For example, during the COVID-19 pandemic, former Prime Minister Jacinda Ardern held regular press conferences, provided straightforward and accurate information, and demonstrated a genuine concern for the well-being of everyone. Her approach helped reassure the public and build trust in the government’s response to the crisis.

Other notable examples from across the Tasman include the Premier of Queensland Annastacia Palaszczuk who was commended for her effective coordination of the state’s response during the severe weather events and subsequent flooding in early 2021. Premier Palaszczuk provided clear communication with the public, which helped keep communities safe and informed during the crisis.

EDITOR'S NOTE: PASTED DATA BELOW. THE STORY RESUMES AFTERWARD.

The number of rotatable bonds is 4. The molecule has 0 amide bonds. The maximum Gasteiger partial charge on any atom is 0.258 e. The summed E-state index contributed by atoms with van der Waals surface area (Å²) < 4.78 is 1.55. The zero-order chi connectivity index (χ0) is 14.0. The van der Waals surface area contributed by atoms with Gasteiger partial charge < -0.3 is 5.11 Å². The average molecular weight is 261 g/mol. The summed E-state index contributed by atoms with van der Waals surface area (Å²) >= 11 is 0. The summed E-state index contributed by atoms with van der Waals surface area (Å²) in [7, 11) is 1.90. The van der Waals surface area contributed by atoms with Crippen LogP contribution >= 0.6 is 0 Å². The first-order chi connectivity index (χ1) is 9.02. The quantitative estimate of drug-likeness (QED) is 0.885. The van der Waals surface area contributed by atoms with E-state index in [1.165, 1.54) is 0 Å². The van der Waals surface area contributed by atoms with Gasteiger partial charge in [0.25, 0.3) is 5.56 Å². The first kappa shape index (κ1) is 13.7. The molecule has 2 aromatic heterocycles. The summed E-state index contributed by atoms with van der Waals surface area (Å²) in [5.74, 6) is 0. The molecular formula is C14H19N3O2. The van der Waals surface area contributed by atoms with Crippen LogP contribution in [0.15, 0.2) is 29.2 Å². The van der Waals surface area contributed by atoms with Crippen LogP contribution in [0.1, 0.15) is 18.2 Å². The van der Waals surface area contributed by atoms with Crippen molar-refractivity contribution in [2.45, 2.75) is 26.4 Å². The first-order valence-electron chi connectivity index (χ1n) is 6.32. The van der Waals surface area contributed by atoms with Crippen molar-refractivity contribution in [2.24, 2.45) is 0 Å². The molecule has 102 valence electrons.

Likewise, many Kiwis will remember how the Premier of New South Wales Gladys Berejiklian responded during the bushfire crisis of 2019-2020. She was praised for her strong leadership, clear communication, and effective decision-making during the crisis, which helped bring the bushfires under control and support affected communities.

Perhaps it is worth also reflecting on the top eight essential qualities that leaders must communicate and demonstrate during a crisis – these are:

  1. Empathy: Understanding and caring about the needs and concerns of the public, especially in times of crisis, is crucial in building trust and support.
  2. Transparency: Clear and honest communication with the public is essential in building trust and maintaining public support during a crisis.
  3. Decision-making: Effective leaders must make hard decisions, but also be willing to quickly adapt and change course as needed.
  4. Good judgement: The ability to assess the situation, weigh options and make informed decisions is key to effective crisis management.